I Tried To Look "American," But Lost My Real Self In The Process

When I turned 13, my mother told me how she got from Colombia to New York. She showed me pictures of herself at 20, right before she left Colombia for Mexico, as she walked me through her story — one which she believed she survived, untouched and unharmed, because of her looks.

I always knew that my immigrant mother had a migration story, one that I would never have to endure. I knew that I wouldn’t ever physically suffer through the fear and agony of leaving home at 21, on my own, to go live somewhere new, the way she did. What I didn’t realize was that I would carry the psychological and emotional toll that that experience took on my mother, in my own mind and body.

Her trip to America lasted three weeks. She, along with a group of 10 other Colombians, trekked swamps, farms, and mountainous jungles, all at the mercy of a connector she had never met. Once in Panama, on a raft boat, her group was handed over to three men who would get them from Panama to the border of Guatemala and Mexico. These smugglers, also known as “coyotes,” would either get them safely to the Mexican border, or just as easily could strip them of their money, the few belongings they carried with them, and traffic them into forced labor or prostitution.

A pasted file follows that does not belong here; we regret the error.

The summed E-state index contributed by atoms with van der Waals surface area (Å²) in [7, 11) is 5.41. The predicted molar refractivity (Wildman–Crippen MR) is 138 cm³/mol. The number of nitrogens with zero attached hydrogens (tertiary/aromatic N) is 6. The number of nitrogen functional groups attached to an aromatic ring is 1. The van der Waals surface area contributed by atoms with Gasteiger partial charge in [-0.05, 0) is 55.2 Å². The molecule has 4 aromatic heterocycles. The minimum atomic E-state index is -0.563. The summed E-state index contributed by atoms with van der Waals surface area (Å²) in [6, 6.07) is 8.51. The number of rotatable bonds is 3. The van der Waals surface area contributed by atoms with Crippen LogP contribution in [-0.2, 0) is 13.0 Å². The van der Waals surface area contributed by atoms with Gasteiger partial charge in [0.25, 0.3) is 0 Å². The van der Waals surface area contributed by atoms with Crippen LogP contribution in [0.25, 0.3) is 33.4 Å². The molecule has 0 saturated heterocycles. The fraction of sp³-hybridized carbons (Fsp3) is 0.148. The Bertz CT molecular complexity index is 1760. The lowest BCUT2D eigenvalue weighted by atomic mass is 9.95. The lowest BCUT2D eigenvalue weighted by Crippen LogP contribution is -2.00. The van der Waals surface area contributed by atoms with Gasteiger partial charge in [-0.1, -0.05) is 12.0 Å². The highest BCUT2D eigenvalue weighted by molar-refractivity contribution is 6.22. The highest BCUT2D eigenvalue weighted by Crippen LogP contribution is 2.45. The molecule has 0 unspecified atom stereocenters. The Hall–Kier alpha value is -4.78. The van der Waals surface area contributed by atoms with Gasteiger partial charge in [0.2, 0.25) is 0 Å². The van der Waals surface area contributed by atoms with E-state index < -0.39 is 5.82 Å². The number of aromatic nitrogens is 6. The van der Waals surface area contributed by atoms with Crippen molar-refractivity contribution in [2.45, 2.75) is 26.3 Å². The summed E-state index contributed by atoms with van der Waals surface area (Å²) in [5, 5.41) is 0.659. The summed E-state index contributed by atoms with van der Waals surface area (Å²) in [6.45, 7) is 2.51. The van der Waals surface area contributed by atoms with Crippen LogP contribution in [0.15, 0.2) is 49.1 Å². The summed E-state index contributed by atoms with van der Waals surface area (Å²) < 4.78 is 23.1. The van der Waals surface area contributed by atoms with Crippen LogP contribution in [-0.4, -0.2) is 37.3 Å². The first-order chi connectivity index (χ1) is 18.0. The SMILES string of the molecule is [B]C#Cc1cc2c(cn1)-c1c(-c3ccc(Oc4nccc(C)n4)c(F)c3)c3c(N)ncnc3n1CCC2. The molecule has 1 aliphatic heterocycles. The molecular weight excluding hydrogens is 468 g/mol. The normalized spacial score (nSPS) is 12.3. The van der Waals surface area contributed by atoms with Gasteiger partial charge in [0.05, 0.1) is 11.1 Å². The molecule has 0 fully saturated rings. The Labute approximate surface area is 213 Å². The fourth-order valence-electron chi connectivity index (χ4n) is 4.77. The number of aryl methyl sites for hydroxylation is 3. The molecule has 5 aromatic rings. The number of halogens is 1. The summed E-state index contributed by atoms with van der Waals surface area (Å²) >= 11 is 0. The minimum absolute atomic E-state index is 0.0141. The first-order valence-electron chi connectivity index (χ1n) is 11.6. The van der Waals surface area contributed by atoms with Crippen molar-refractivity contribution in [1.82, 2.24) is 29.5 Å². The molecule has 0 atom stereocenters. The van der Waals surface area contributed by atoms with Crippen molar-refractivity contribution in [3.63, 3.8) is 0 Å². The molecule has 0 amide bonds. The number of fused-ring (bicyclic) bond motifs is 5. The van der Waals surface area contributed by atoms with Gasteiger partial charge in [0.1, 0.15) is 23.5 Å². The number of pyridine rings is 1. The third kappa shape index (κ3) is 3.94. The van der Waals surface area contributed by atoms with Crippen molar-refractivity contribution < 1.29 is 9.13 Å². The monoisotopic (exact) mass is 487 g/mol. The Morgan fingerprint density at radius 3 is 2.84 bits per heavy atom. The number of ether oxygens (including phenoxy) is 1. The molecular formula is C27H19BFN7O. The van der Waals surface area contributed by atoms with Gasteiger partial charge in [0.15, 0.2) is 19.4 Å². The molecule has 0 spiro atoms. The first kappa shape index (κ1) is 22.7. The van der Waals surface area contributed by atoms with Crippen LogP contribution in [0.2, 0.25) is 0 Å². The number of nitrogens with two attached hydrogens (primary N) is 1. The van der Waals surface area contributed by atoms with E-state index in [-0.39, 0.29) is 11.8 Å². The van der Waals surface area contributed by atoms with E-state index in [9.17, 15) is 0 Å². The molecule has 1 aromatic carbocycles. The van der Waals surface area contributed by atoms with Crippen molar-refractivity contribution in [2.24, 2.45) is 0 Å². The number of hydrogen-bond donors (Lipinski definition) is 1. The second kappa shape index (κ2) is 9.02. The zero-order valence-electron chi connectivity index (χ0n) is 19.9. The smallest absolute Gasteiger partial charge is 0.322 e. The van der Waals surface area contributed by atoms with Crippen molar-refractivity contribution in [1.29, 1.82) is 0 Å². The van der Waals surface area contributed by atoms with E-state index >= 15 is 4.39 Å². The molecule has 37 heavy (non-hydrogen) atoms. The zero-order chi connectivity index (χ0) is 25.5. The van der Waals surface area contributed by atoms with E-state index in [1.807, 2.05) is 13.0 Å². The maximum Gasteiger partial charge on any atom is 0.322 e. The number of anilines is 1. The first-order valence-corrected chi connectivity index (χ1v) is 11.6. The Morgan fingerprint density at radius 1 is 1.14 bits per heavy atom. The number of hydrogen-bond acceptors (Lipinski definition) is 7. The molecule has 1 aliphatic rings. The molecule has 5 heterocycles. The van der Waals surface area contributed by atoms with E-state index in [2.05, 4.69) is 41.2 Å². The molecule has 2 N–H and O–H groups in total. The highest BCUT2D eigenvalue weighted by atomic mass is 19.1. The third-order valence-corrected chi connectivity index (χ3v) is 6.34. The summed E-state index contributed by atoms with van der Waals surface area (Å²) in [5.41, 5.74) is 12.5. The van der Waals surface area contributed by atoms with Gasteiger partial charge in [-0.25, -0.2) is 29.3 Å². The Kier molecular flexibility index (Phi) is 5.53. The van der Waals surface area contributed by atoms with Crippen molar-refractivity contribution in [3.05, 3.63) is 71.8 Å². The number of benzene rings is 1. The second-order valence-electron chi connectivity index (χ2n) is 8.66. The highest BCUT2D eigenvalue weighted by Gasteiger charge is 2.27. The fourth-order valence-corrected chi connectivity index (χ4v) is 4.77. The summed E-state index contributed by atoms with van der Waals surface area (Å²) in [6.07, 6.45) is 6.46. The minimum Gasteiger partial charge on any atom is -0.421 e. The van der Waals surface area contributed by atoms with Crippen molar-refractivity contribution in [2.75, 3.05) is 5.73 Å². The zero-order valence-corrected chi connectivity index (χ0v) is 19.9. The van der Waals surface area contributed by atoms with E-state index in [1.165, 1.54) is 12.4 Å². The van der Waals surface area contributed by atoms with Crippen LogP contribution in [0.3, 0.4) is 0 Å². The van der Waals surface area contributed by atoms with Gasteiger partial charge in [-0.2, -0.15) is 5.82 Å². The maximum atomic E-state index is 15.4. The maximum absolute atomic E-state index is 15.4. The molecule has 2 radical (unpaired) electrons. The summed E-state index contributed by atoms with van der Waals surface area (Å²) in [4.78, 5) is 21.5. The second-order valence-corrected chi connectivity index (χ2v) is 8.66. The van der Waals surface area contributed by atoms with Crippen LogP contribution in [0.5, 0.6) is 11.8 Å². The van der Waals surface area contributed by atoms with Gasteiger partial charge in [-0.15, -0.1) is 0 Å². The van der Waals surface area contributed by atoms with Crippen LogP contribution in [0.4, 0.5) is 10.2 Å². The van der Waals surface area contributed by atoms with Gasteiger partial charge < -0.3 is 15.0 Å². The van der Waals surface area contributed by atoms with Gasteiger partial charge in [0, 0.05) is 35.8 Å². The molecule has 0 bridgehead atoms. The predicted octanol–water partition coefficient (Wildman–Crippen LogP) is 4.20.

My mother tells me about the care she put into each moment of each day, to smile, laugh, be flirtatious, and to look clean and beautiful, no matter how long they had been walking in scorching heat.